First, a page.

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When Is the Best Time to Sell a Stock?

Deciding when to sell a stock has to be one of the hardest decisions investors need to make. Deciding when to buy a stock is easy. Investors rarely ever have an obligation to buy a security, so you only need to look at the companies you understand. If you don't understand the business, it's pretty easy and straightforward to say "no" to buying.

A different matter

Selling is a different matter altogether. You already own the position, so you need to make a decision. It can be just as hard to take profits and move on as it is to cut your losses and admit you were wrong.

One strategy I like to use is to set out the sale scenarios before I buy a position. That why I know what I'm looking for, and it helps build my understanding of the business in the research process.

According to the Oracle of Omaha, Warren Buffett (Trades, Portfolio), the best time to sell a stock is when the underlying fundamentals of the business have changed.

Speaking at the 2002 Berkshire Hathaway (NYSE:BRK.A) (NYSE:BRK.B) annual shareholder meeting, Buffett said that he used to buy and sell stocks when they reached a certain profit target, and then moved on to selling when he found something more attractive, to avoid having to borrow money.

"Forty years ago my sales were all because I found something that I liked even better. I hated to sell what I sold, but I also didn't want to borrow money, so I would reluctantly sell something that I thought was terribly cheap to buy something that was even cheaper."

However, in the early 2000s, when Berkshire had more money to spend than Buffett had ideas, this wasn't a problem. Instead, Buffett's selling process began to be defined by the stock in question's economic prospects.

As Buffett explained in 2002:

"So now we sell -- really when we think that we've -- when we're reevaluating the economic characteristics of the business. In other words, if you take the -- don't want to name names -- but take a stock we've sold, of some sort.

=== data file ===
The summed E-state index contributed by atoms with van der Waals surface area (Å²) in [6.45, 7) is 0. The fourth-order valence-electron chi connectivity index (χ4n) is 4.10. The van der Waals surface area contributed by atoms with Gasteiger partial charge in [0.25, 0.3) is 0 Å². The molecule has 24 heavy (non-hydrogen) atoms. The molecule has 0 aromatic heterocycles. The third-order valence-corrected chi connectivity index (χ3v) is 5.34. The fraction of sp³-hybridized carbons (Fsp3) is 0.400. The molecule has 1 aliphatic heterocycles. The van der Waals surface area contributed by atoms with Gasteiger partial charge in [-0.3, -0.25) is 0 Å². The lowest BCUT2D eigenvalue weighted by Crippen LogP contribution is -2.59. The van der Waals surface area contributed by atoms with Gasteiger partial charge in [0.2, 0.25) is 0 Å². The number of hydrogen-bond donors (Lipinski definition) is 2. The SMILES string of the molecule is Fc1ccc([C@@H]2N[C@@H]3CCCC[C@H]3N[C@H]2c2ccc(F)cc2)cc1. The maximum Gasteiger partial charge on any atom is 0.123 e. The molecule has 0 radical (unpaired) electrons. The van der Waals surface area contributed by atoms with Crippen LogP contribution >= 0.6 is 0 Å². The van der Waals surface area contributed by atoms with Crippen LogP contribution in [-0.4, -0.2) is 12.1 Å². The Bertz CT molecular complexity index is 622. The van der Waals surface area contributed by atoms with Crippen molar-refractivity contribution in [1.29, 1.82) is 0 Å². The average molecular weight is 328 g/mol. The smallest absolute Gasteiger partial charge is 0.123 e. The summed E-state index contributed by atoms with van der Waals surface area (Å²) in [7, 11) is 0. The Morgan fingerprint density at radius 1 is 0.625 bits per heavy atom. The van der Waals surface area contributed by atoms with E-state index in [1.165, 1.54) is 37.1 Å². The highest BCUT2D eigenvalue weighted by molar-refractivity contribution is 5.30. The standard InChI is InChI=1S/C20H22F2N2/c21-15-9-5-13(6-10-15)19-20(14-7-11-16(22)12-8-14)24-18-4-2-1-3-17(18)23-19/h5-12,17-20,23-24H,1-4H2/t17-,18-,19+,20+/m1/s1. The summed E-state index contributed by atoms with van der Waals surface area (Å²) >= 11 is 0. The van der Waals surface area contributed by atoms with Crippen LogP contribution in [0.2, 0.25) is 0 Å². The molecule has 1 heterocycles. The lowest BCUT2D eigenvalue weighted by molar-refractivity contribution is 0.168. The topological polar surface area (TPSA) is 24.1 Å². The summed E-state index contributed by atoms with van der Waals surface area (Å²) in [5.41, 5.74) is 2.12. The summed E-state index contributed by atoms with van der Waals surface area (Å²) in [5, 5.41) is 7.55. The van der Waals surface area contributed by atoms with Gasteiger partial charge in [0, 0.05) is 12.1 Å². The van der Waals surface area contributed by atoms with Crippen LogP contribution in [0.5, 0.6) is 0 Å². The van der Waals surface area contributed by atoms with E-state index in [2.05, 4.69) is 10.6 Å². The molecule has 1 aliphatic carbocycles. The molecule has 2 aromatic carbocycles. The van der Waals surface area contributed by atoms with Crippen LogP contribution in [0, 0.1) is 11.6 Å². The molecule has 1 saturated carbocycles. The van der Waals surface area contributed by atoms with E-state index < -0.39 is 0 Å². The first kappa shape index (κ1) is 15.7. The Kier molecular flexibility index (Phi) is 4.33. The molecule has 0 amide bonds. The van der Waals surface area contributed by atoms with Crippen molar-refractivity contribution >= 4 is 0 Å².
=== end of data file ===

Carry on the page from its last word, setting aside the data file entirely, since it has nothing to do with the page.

We probably had one view of the long-term competitive advantage of the company at the time we bought it, and we may have modified that.

That doesn't mean we think that the company is going into some disastrous period or anything remotely like that. We think McDonald's has a fine future. We think Disney has a fine future. And there are others.

But we probably don't think that their competitive advantage is as strong as we might have thought -- as we thought it was -- when we initially made the decision."

Like so many other different aspects of investing, unfortunately, there is no short cut you can use when deciding if it is time to sell a stock or not. It all comes back to your understanding of the business and its long-term prospects.

This is one of the main drawbacks of buy and hold investing. It requires a huge amount of time and effort to understand the businesses you own. Simply buying and forgetting stocks is a recipe for disaster because you never know what's around the corner for any business, or if it will be able to maintain its competitive advantage.

Take the newspaper industry, for example. This is an industry that did have a huge moat, but this has since been eroded. As Buffett explained in 2002:

"I mean, in 1970, Charlie and I were looking at the newspaper business. We felt it was about as impregnable a franchise as could be found. We still think it's quite a business, but we do not think the franchise in 2002 is the same as it was in 1970."

Disclosure: The author owns shares in Berkshire Hathaway.

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This article first appeared on GuruFocus.